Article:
Salmon Fishing Scotland - By Robert White

Sunday, March 5, 2017

Salmon Fishing Scotland Prospects for Tay, Perthshire w/c 6th March 2017.

Salmon Fishing Scotland Prospects for Tay, Perthshire w/c 6th March 2017.

The Salmon fishing season is well underway now on the mighty Tay in Perthshire, Scotland as we enter March and we have been encountering some colder winter weather occasionally over the last week. Melting snow at the end of last week has brought more water which may encourage fish to run and trigger off an improvement in catches. We have had some unsettled conditions over the last week or so but that will hopefully settle down to give more optimism. On the opening couple of months several anglers have braved the elements in pursuit of that magical spring salmon. The weather hopefully will remain colder to give a greater chance of producing some sport and some early "Bars of Silver" if you are prepared to brave the elements.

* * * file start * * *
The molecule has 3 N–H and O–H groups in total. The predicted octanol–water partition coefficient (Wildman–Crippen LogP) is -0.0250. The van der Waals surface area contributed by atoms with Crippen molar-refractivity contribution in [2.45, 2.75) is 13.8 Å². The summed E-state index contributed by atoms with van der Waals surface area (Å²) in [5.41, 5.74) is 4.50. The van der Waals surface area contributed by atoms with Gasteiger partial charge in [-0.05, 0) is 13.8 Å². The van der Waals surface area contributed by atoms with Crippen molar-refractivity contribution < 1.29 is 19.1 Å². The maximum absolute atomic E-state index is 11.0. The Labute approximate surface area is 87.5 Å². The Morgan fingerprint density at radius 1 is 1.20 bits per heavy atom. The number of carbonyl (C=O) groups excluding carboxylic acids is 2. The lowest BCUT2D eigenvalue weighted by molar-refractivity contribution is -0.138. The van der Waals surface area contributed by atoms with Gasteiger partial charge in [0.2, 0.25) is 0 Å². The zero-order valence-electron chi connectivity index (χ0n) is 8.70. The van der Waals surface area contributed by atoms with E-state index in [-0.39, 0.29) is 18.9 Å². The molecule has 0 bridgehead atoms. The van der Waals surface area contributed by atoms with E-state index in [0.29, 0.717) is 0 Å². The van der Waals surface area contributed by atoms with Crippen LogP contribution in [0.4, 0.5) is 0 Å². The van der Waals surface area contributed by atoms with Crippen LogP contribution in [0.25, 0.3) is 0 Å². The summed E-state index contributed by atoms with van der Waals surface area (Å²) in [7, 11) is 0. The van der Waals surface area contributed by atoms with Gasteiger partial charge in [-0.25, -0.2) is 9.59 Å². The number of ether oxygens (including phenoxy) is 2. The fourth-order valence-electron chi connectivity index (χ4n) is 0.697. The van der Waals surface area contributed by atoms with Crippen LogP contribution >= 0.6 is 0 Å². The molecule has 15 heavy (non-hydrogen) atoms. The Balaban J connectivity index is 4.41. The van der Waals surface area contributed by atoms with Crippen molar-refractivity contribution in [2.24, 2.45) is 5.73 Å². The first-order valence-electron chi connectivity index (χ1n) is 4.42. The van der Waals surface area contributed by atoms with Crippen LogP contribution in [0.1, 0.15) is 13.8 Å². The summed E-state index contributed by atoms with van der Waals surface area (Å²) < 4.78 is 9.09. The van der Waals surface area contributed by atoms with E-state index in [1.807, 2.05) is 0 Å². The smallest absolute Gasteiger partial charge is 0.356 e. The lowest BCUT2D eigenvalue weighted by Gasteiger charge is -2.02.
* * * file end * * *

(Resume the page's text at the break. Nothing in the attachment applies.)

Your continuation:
Currently the river is running high from melting snow and heavy rain for the time of year (around 5’ on the Ballathie gauge).
The weather has been mixed for the time of year but will be reasonably settled this week. Colder conditions certainly benefit the river at this time of year slowing the spring salmon run down and giving everyone a chance to catch as they run up the river slowly. The milder weather has given us more water and would have encouraged salmon to run the river. Colder weather will settle the river back to a good level and make ideal spring fishing conditions. The water temperature has dropped slightly to around 40F or 4.5C over the last few days and should remain at that level with the current forecast. These are normal temperatures for this time of year. The temperature may drop back but the milder forecast in recent days may have encouraged salmon to run throughout the system as earlier resulting in fish being caught well up the system. Hopefully there might be a chance of a fresh fish anywhere in the river. There will no doubt be quite a few kelts about on many beats and possibly some later run fish, which have yet to spawn. Should you require guidance on salmon identification in early season please see this link for some help.